ASA’s ‘perverse’ ruling on anti-vivisection ad

Posted on the 11th February 2014

Animal Aid has pledged to campaign more robustly than ever against the large-scale suffering involved in the breeding and use, in biomedical experiments, of genetically modified mice. The undertaking comes in response to a decision by the Advertising Standards Authority (ASA) to uphold a complaint by a pro-vivisection lobby group against the content of an advert that the national campaign group placed in three national newspapers in June 2013.

The ad listed some of the torments to which GM mice are subjected in British labs and pointed out that many of the experiments are funded by medical research charities. It called on readers to send for a list of those charities that do and those that don’t fund vivisection.

GM animals in British labs, said the ad, are poisoned, injected with acid and given electric shocks. Lobby group Understanding Animal Research did not contest these statements, and while it disputed that GM mice in British labs had been made to suffer seizures, Animal Aid submitted evidence to the ASA proving that this was indeed the case.

The ASA ruled against Animal Aid on three points. See Editors’ Notes for details and our response.

Says Animal Aid Director Andrew Tyler:

‘It is incontestable that, in British laboratories, GM mice suffer grievously and that some of this suffering is funded by leading medical research charities. Even the pro-vivisection lobby group that complained about our advert to the ASA could not dispute that animals have been given electric shocks, poisoned and injected with acid in British labs. Its complaints were based on hair-splitting and are without substance. That the ASA ruled in its favour is, sadly, to be expected from a body that is inclined to side with the animal research establishment, however weak its position. The work that Animal Aid started in February 2013, with the publication of Science Corrupted: the nightmare world of GM mice, will not be derailed by the ASA’s perverse ruling. Far from it. We will push forward with more determination than ever.’

Notes to Editors

  • The ASA ruled against Animal Aid on three points:
      1. The photograph of a mouse in the ad had been taken at an American laboratory.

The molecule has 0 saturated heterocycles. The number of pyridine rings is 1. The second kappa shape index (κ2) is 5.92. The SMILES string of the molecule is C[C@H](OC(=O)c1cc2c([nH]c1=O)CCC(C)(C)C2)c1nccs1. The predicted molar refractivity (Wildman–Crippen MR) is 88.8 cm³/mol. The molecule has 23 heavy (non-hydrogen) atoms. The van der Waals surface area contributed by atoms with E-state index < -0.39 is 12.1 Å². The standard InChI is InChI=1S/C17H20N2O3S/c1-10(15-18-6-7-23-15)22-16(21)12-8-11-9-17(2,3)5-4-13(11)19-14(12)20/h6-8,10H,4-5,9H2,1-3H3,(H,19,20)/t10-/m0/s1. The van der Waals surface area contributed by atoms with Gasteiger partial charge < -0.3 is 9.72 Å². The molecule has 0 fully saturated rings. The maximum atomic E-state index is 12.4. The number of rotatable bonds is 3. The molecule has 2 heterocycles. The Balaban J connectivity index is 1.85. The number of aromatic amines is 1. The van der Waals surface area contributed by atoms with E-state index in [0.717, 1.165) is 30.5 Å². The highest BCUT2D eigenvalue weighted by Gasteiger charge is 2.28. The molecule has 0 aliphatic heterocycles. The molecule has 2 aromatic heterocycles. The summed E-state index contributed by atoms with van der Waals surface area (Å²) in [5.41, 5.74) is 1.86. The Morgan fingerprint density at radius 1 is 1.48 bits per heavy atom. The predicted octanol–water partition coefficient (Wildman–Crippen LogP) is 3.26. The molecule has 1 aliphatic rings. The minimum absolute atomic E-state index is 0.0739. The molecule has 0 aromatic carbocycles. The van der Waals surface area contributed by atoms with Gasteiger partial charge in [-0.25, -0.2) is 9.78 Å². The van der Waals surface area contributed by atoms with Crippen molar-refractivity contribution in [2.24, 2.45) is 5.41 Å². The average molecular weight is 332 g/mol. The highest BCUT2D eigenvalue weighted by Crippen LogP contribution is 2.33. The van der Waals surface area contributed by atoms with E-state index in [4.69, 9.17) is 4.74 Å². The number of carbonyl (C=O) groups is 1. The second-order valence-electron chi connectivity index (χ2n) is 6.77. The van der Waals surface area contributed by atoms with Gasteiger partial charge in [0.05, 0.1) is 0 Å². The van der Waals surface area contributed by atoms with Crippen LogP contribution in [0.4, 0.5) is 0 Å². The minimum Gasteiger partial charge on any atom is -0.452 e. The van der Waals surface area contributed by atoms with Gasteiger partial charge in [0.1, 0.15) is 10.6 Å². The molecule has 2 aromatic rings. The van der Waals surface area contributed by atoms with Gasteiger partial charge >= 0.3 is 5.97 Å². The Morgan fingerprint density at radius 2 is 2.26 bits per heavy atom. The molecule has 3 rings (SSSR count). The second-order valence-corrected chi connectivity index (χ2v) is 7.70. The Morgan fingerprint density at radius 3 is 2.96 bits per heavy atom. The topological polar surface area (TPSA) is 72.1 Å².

2. The visible tumour seen in the mouse photo resulted not from genetic modification but from cancerous tissue being transplanted under the skin.

    Our response
    Animal Aid conceded that the photo was from America but argued that ‘it is extremely difficult to obtain images from the animal research establishment [in Britain] of genetically modified mice with disfiguring or deforming lesions, and even more so to obtain permission to publish them. We considered that the image we used ‘was a fair representation of the appearance, deformity and consequent suffering endured by those mice in British labs who have tumours produced by genetic alteration’.

      1. The statement that mice in British labs were genetically programmed to suffer burst hearts and to rip at their own flesh could not be supported, the ASA judged. In addition, the claim, ‘Your money is paying for the creation of genetically modified animals…’ was said to be misleading because it suggested that public money, rather than money donated to research charities, was funding the experiments.

    Our response
    Animal Aid submitted evidence clearly demonstrating how experiments to create genetically modified mice, and then subject them to experiments involving artificially induced heart attack with a risk of cardiac rupture (‘burst hearts’), have been conducted in Britain. We also presented documentation showing that self-injuring GM mice ‘models’ of obsessive compulsive disorder are described in UK scientific literature and that the over-grooming behaviour by these animals results in skin lesions and hair removal.

    Especially unfathomable was the ASA’s ruling that the ad implied that funds from the public purse rather than donations to medical research charities were funding some of the offending experiments. The ad clearly states, in bold, italic lettering, that many of the experiments are funded by medical research charities. And the tear-off coupon invites readers to send for details of which charities do and which don’t fund animal experiments. There is no reference to any other funding source.

  • For more information or to arrange an interview with Animal Aid Director Andrew Tyler, please call 01732 364546.

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